Wednesday, February 13, 2019
The Lamentable Rise of an Expanded Essential Facilities Doctrine in Canada: The Troubling Economic Foundations of the Toronto Real Estate Board Decision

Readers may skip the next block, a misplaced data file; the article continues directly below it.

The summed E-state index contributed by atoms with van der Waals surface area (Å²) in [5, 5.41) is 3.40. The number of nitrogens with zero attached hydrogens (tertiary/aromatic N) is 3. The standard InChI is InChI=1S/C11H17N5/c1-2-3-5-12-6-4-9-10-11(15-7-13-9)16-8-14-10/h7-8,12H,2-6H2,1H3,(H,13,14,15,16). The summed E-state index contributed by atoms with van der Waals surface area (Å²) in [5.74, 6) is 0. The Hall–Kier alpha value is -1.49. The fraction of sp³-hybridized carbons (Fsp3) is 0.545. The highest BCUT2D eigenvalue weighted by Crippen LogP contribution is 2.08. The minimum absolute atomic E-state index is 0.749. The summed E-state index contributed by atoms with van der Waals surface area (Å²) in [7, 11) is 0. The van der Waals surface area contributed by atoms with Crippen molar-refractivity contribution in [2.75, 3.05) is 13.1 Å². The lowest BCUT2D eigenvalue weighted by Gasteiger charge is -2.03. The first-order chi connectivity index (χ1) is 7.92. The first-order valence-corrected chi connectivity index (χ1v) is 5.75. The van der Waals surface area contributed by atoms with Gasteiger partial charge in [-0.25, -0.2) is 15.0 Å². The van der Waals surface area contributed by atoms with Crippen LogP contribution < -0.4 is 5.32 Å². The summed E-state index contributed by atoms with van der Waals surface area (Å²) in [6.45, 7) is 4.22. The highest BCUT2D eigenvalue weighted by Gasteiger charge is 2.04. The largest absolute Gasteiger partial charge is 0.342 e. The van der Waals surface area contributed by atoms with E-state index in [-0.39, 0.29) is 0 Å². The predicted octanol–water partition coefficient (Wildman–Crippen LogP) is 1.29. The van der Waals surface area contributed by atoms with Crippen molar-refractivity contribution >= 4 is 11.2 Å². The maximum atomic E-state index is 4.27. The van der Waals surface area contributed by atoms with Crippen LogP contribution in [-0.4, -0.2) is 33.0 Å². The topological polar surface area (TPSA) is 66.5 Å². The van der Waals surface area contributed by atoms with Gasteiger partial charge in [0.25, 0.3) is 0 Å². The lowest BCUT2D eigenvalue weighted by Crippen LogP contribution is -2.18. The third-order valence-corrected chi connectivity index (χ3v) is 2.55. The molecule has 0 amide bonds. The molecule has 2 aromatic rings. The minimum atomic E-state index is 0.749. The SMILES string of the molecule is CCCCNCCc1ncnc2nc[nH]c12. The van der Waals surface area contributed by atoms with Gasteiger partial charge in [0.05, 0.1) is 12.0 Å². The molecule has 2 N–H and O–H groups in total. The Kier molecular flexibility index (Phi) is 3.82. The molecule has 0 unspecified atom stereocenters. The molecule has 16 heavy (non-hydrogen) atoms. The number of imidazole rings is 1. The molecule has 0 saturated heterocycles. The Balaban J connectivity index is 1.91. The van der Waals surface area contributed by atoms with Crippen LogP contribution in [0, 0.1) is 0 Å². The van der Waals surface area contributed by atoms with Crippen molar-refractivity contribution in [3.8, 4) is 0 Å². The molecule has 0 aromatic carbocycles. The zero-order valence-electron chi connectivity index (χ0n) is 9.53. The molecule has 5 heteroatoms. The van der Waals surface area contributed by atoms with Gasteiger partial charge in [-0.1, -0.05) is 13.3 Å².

ABSTRACT: This paper documents the successful, if lamentable, rise of a made-in-Canada essential facilities doctrine. This made-in-Canada essential facilities doctrine is a consequence of recent enforcement of the abuse of dominance provisions of the Competition Act in the Toronto Real Estate Board case. The analysis in this paper finds that the rise of the made-in-Canada essential facilities doctrine is one implication of the developing jurisprudence of the Federal Court of Appeal and the Competition Tribunal with respect to all three of the elements required for a finding of abuse of dominance: control, practice of anticompetitive acts, and a substantial prevention or lessening of competition. This paper explains the error made in the Toronto Real Estate Board case for all three of these required elements and how they combine to result in the made-in-Canada essential facilities case. The policy and economic incoherence of this made-in-Canada essential facilities doctrine are fully manifested in the current abuse of dominance case against the Vancouver Airport Authority. This paper explains that this made-in-Canada essential facilities doctrine is inconsistent with the economics of vertical foreclosure and the economic foundations of the abuse of dominance provisions in the Competition Act. The problem in both of these cases is not conduct that creates, enhances, or maintains market power, but instead exclusion downstream is possible because of market power upstream and it may enhance efficiency.